We don’t live in a democracy. I’m not sure what the author was getting at. We live in a Constitutional Republic.

Read the article and then comment.


I read the article and I can say one the author at that article doesn’t know his history, the difference between a democracy and a republic

Limiting a person capability to get wealthy leads to

  1. tax avoidance strategies legal and questionable.

2)The wealthy leaving the country , as what the Swedes, Brits did in the 1970’s.

What AOC is proposing is nonsense and she knows it, because really , who earns over 10 million dollars a year?
Superstar Athletes, superstar musicians, super star Hollywood A listers, superstar Corporate executives, basically superstars in general.

Why isnt Warren going after humps like Soros who legally put all of his assets in the Netherland Antilles Islands, a tax haven in the Netherlands, he has some assets in the Cayman Islands even though Soros is an American and this is legal?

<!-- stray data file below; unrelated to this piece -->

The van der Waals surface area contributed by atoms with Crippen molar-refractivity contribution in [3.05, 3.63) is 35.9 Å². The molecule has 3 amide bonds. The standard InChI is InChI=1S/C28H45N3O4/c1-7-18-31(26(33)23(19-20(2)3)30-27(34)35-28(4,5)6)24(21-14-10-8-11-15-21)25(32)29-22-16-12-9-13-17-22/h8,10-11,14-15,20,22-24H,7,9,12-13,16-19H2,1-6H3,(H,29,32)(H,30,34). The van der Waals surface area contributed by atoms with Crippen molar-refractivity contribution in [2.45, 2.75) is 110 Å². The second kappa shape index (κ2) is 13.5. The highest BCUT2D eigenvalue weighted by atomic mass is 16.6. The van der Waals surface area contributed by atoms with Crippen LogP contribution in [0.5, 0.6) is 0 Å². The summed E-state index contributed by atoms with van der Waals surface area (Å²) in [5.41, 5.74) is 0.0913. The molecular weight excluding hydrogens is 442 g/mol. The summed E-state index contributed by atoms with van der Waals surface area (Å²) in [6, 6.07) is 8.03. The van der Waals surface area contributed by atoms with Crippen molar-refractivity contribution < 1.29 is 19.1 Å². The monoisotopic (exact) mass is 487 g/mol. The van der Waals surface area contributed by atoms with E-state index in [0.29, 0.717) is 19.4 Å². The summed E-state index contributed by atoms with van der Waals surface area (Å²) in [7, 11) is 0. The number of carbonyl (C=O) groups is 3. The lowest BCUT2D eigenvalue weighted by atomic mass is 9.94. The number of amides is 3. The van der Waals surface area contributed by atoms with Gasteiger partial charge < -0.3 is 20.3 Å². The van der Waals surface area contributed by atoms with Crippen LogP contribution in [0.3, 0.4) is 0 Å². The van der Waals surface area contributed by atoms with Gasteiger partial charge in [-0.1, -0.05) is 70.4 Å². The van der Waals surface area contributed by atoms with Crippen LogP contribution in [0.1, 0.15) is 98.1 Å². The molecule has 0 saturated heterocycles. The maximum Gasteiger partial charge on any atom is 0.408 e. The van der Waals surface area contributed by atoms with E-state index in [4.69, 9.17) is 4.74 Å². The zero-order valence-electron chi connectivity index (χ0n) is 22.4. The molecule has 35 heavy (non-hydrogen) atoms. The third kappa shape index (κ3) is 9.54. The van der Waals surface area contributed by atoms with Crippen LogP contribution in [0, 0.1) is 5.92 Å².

Why doesn’t congress change that rule?

The bottom line is They can propose all they want, they know it will never get done, and even if its introduced in the house, by the time it gets out of committee it will be so waterdown it will be a joke and we won’t talk about what the folks in the senate will do when they get their hands on it and if some of the proposals affect their big donors

The wealthy are not the problem, while some like Soros are an issue, they represent a portion of the problem.

tax enforcement on the rich has always been laxed since the days of FDR, hence why he had so many loopholes put in

This to me is just another dog and pony show Warren and the rest are putting on to get votes like Trump pandering the base about Mexico paying for the wall

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That wasn’t the point of the article so I dismissed that oversight.

The rest of the article is where the reality sits.

It’s beyond stupid to think they can raise taxes without consequences. AOC’s 70% tax would generate a paltry 300 billion in additional taxes a year until they leave the country with their wealth. Chump change when you’re faced with a trillion deficit.